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Best Lord (George Gordon) Byron quotes

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The heart will break, but broken live on.

  • Heart


The great art of life is sensation, to feel that we exist, even in pain.

  • Pain


There is no instinct like that of the heart.

  • Intuition


I have great hopes that we shall love each other all our lives as much as if we had never married at all.

  • Marriage




Adversity is the first path to truth.

  • Adversity


Like the measles, love is most dangerous when it comes late in life.

  • Love


To withdraw myself from myself has ever been my sole, my entire, my sincere motive in scribbling at all.

  • Authors


If I am fool, it is, at least, a doubting one; and I envy no one the certainty of his self-approved wisdom.

  • Doubt


To have joy one must share it. Happiness was born a twin.

  • Happiness


Our thoughts take the wildest flight: Even at the moment when they should arrange themselves in thoughtful order.

  • Concentration


Death, so called, is a thing which makes men weep, and yet a third of life is passed in sleep.

  • Death


A woman who gives any advantage to a man may expect a lover -- but will sooner or later find a tyrant.

  • Men


I would rather have a nod from an American, than a snuff-box from an emperor.

  • America


The drying up a single tear has more of honest fame, than shedding seas of gore.

  • Crying


When we think we lead we are most led.

  • Leadership


The busy have no time for tears.

  • Sadness


In solitude, where we are least alone.

  • Solitude


Truth is always strange, stranger than fiction.

  • Truth


America is a model of force and freedom and moderation -- with all the coarseness and rudeness of its people.

  • America


The poor dog, in life the firmest friend. The first to welcome, foremost to defend.

  • Animals


I stood among them, but not of them; in a shroud of thoughts which were not their thoughts.

  • Dissent


Prolonged endurance tames the bold.

  • Endurance


We are all selfish and I no more trust myself than others with a good motive.

  • Selfishness


All who joy would win must share it. Happiness was born a Twin.

  • Charity


Nothing can confound a wise man more than laughter from a dunce.

  • Laughter


It is very certain that the desire of life prolongs it.

  • Life


The best way will be to avoid each other without appearing to do so -- or if we jostle, at any rate not to bite.

  • Love


Roll on, deep and dark blue ocean, roll. Ten thousand fleets sweep over thee in vain. Man marks the earth with ruin, but his control stops with the shore.

  • Oceans


Sorrow is knowledge, those that know the most must mourn the deepest, the tree of knowledge is not the tree of life.

  • Sadness


Out of chaos God made a world, and out of high passions comes a people.

  • Chaos



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Lord (George Gordon) Byron Quotes About

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Lord (George Gordon) Byron quotes about age

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Thy decay's still impregnate with divinity.

  • Age


Of all the barbarous middle ages, that which is most barbarous is the middle age of man! it is -- I really scarce know what; but when we hover between fool and sage, and don't know justly what we would be at -- a period something like a printed page, black letter upon foolscap, while our hair grows grizzled, and we are not what we were.

  • Age


What is the worst of woes that wait on age? What stamps the wrinkle deeper on the brow? To view each loved one blotted from life's page, And be alone on earth, as I am now.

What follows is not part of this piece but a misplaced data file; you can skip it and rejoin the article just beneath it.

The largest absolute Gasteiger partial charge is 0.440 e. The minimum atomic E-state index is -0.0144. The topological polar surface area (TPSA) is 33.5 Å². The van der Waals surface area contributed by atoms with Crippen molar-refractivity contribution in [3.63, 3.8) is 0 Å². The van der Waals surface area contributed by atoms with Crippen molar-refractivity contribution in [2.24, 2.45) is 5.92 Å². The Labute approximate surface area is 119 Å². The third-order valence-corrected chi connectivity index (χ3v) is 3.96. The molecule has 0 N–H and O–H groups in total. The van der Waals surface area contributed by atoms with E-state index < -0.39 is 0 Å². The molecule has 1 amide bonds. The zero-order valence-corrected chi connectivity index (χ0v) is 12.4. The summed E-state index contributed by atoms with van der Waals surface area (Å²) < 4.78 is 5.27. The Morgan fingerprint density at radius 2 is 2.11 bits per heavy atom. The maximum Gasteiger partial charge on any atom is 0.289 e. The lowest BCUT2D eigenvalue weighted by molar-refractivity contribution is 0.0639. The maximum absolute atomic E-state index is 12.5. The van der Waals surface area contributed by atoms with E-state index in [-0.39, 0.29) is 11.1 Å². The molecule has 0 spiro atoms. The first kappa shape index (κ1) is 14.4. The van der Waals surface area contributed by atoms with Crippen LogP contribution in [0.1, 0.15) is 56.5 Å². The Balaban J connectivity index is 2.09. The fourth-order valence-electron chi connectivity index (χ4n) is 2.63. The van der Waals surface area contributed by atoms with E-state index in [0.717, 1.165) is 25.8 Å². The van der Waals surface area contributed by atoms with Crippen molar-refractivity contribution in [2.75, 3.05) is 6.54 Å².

• Age


My time has been passed viciously and agreeably; at thirty-one so few years months days hours or minutes remain that Carpe Diem is not enough. I have been obliged to crop even the seconds -- for who can trust to tomorrow?

  • Age


A lady of a certain age, which means certainly aged.

  • Age


I always looked to about thirty as the barrier of any real or fierce delight in the passions, and determined to work them out in the younger ore and better veins of the mine --and I flatter myself (perhaps) that I have pretty well done so --and now the dross is coming.

  • Age


I shall soon be six-and-twenty. Is there anything in the future that can possibly console us for not being always twenty-five?

  • Age


It was one of the deadliest and heaviest feelings of my life to feel that I was no longer a boy. From that moment I began to grow old in my own esteem --and in my esteem age is not estimable.

  • Age


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Lord (George Gordon) Byron quotes about writing

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To withdraw myself from myself has ever been my sole, my entire, my sincere motive in scribbling at all.

  • Authors


Letter writing is the only device for combining solitude with good company.

  • Letters


Romances I never read like those I have seen.

  • Authors


In general I do not draw well with literary men -- not that I dislike them but I never know what to say to them after I have praised their last publication.

  • Authors


But I hate things all fiction... there should always be some foundation of fact for the most airy fabric -- and pure invention is but the talent of a liar.

  • Authors


Nothing so fretful, so despicable as a Scribbler, see what I am, and what a parcel of Scoundrels I have brought about my ears, and what language I have been obliged to treat them with to deal with them in their own way; -- all this comes of Authorship.

  • Authors


If I don't write to empty my mind, I go mad. As to that regular, uninterrupted love of writing. I do not understand it. I feel it as a torture, which I must get rid of, but never as a pleasure. On the contrary, I think composition a great pain.

  • Authors


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Lord (George Gordon) Byron quotes about authors

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To withdraw myself from myself has ever been my sole, my entire, my sincere motive in scribbling at all.

  • Authors


Romances I never read like those I have seen.

  • Authors


In general I do not draw well with literary men -- not that I dislike them but I never know what to say to them after I have praised their last publication.

  • Authors


But I hate things all fiction... there should always be some foundation of fact for the most airy fabric -- and pure invention is but the talent of a liar.